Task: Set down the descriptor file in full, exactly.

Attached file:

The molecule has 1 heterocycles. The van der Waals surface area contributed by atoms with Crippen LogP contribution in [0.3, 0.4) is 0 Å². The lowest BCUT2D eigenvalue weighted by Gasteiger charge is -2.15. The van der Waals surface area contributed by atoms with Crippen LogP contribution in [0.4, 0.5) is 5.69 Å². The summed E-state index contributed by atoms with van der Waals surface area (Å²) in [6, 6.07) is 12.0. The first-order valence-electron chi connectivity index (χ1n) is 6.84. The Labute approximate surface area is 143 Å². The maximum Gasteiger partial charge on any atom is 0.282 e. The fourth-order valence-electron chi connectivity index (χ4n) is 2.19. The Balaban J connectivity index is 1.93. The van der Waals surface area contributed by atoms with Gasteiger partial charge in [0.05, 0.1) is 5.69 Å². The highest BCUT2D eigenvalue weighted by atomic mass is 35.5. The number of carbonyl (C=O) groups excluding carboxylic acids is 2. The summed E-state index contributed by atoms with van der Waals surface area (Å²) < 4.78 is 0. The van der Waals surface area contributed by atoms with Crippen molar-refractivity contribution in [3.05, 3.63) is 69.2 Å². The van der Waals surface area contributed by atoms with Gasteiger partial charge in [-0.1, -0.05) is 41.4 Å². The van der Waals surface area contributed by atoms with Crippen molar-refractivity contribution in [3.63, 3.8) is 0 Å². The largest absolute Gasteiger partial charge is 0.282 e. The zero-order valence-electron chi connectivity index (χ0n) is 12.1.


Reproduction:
The molecule has 1 heterocycles. The van der Waals surface area contributed by atoms with Crippen LogP contribution in [0.3, 0.4) is 0 Å². The lowest BCUT2D eigenvalue weighted by Gasteiger charge is -2.15. The van der Waals surface area contributed by atoms with Crippen LogP contribution in [0.4, 0.5) is 5.69 Å². The summed E-state index contributed by atoms with van der Waals surface area (Å²) in [6, 6.07) is 12.0. The first-order valence-electron chi connectivity index (χ1n) is 6.84. The Labute approximate surface area is 143 Å². The maximum Gasteiger partial charge on any atom is 0.282 e. The fourth-order valence-electron chi connectivity index (χ4n) is 2.19. The Balaban J connectivity index is 1.93. The van der Waals surface area contributed by atoms with Gasteiger partial charge in [0.05, 0.1) is 5.69 Å². The highest BCUT2D eigenvalue weighted by atomic mass is 35.5. The number of carbonyl (C=O) groups excluding carboxylic acids is 2. The summed E-state index contributed by atoms with van der Waals surface area (Å²) < 4.78 is 0. The van der Waals surface area contributed by atoms with Crippen molar-refractivity contribution in [3.05, 3.63) is 69.2 Å². The van der Waals surface area contributed by atoms with Gasteiger partial charge in [-0.1, -0.05) is 41.4 Å². The van der Waals surface area contributed by atoms with Crippen molar-refractivity contribution in [3.63, 3.8) is 0 Å². The largest absolute Gasteiger partial charge is 0.282 e. The zero-order valence-electron chi connectivity index (χ0n) is 12.1.